We are in the middle of a rough couple of weeks in the Perkins’ household…or should I say the Perkins/Ward household, since my parents have graciously opened up their home to us while our new house is being gutted and brought back to life. Last week Levi got sick…like a 7 day illness…where he couldn’t go to school because of nightly fevers but was basically perfectly normal during the day and bouncing off all of the walls. Then just as he was turning the corner, Greg went man down…hard…like sky rocketing fevers and looking like death, kind of sick. We’re still in the middle of this sickness for him and I’m basically feeling like a dead man walking just waiting to go down in a blaze of sickly glory. On top of all this, we are still working on the above mentioned house which seems to be a never ending stream of dirt, dust, decisions and delay…check out that alliteration!
So we’re in the thick of it over here and I will be the first to say that I have not handled the stress all that well. With Greg spending so much of his time and energy on trying to get us in the new house, I’ve already begun to feel the bulk of the parental burden and now with him in a perpetual zombie state of flu evil, it really is all on me when it comes to Levi. (Although my parents are a huge help in giving him welcome playmates when I want to throw Thomas the train against the wall.) But single parenting, whether temporary or permanent, is a hard place to be and I’ve been feeling it for the last few weeks.
I say all this to give you some context into what happened with me and Levi this past weekend. It was Saturday afternoon and I was getting ready to put him in the tub for an early bath because we had spent the day at the new house filling the blasted outside trench with all the dirt we had previously shoveled out of said trench a few weekends before. I was covered in dirt and exhausted from a week at home with just me and sick Levi. Greg was still at the house because he’s a champ and has much more stamina than I do. All I wanted to do was put my filthy child in the tub, scrub him down, sit his whiny butt down in front of the iPad, and take a long, hot shower myself. I wanted it so bad I could feel the hot water washing me clean as I filled Levi’s bath. I called him in and asked him to go potty and mistake one happened. I take complete responsibility, it was my bad. I was too lazy to plop him up on the toilet so I told him to just pee standing up. He proceeded to then pee ALL OVER THE BATHROOM FLOOR that my mother had just cleaned that very morning. Mistake two: I began yelling “Keep it in the bowl! Keep it in the bowl!” not realizing that we had never discussed that another word for “toilet” is “bowl” so he began swinging his weapon all over the bathroom, trying to figure out what bowl I wanted him to pee in. Mistake three: I lost my ever loving mind. Big time. To my credit, I kept all swearing inside my head but I made it very clear to Levi that I was upset and angry and that the reason for my sour attitude was all his fault. He began crying, I dumped him in the tub and then went downstairs to find something to clean the bathroom…again. All the while muttering swear words and willing my life to somehow magically be swapped with someone who was sitting on a private beach in the Caribbean.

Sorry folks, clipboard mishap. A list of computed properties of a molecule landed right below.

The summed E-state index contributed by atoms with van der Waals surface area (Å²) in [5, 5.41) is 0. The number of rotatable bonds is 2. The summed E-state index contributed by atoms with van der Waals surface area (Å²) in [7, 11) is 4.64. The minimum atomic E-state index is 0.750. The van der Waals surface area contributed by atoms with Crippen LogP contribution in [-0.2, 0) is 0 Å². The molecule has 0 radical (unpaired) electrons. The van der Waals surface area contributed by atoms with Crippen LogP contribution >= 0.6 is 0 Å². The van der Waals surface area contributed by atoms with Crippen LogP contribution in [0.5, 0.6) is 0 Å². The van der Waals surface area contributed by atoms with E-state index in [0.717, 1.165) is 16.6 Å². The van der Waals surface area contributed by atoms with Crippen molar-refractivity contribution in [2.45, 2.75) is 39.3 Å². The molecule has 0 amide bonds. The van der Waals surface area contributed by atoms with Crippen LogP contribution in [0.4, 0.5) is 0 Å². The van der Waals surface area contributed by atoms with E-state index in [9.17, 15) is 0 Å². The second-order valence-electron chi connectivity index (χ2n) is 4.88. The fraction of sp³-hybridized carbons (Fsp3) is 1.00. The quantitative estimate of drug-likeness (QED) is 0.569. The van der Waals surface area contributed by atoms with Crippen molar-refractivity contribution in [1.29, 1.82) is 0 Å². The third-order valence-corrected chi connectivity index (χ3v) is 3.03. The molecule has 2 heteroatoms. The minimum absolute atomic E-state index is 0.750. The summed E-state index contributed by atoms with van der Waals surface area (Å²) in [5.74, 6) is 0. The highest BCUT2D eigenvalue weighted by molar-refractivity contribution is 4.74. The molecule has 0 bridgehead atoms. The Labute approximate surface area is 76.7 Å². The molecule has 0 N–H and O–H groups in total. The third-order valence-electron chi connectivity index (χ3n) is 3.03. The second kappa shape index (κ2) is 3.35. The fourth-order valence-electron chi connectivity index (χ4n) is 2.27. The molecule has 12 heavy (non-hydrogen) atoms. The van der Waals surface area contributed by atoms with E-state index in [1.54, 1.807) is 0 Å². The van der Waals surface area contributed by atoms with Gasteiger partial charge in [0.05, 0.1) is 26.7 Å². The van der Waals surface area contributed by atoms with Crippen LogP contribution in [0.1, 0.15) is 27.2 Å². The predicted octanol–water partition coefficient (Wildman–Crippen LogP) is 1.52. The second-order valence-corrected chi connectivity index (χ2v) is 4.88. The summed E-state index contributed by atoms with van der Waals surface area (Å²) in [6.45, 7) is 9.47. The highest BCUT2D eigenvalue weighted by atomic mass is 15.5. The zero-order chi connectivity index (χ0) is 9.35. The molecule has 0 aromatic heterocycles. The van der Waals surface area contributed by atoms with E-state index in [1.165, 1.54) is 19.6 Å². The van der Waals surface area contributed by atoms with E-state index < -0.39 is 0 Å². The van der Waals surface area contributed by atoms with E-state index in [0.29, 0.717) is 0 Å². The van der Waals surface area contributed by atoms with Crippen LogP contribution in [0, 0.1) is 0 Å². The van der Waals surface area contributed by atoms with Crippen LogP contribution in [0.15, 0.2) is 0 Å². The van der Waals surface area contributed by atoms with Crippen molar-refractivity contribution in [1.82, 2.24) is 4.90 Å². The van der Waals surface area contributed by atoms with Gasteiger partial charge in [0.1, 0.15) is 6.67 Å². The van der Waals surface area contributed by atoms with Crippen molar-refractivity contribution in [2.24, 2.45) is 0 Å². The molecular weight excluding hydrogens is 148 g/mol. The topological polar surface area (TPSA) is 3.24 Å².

When I came back upstairs to the bathroom, because telekinesis really isn’t possible, Levi was crying quietly in the tub and when I walked in he said, “Mom, I just don’t feel like you like me anymore.”
Now, this moment was ripe with the opportunity to unleash the guilt/shame beast on myself. I had let down my kid. I had messed up and he was feeling sad because of it. And he was all sorts of pathetic and dejected and crying because of something I had done to him. And for a split second, I felt the weight of all this guilt. And then a miracle happened. All of the long talks I have had with my counselor about shame and guilt and its dysfunctional affect on our lives and all of the wise and powerful words I have read and quoted from Brene Brown on the silent killer that shame can be, came flying to the front of my brain and I drew strength from them…and I laughed. Not at Levi, which I quickly had to explain, but I laughed because none of those Mom guilt records were going to play on my turntable anymore. I laughed because I came this close to beating the crap out of myself for simply being human and having a human mom moment. And I laughed because Jesus used all of those valuable resources I have collected for the last year and powered my arsenal with them at the exact right moment.
So I sat on the toilet and apologized to my child. I told him that there is nothing he will ever do to make me not love him and I told him that I even like him. I explained that I was human and I messed up because even adults mess up. And when adults mess up we have to do the same thing we make kids do. We have to apologize, try our absolute hardest to not do it again and then apologize again when we inevitably do it again. Because two things are important to me as a parent:
One, that Levi knows that adults, especially his parents, will mess up and accidentally hurt him along this road of living life together. And that just because I’m his mom doesn’t mean I don’t need to take ownership of my wrongs against him. And two, I want him to know that the mess ups don’t have to take us out emotionally. We can rise against the shame game that can come out to play when we mess up. We can take ownership of our mistakes and then learn how to not repeat them the best we can.
Levi and I walked out of that bathroom having both had a win where we might have both felt significant loss. He felt the win of knowing that I truly love him no matter how many times he pees on the flipping floor and I felt the win of facing my mom guilt beast and telling her to find another victim. I wasn’t coming out to play that day.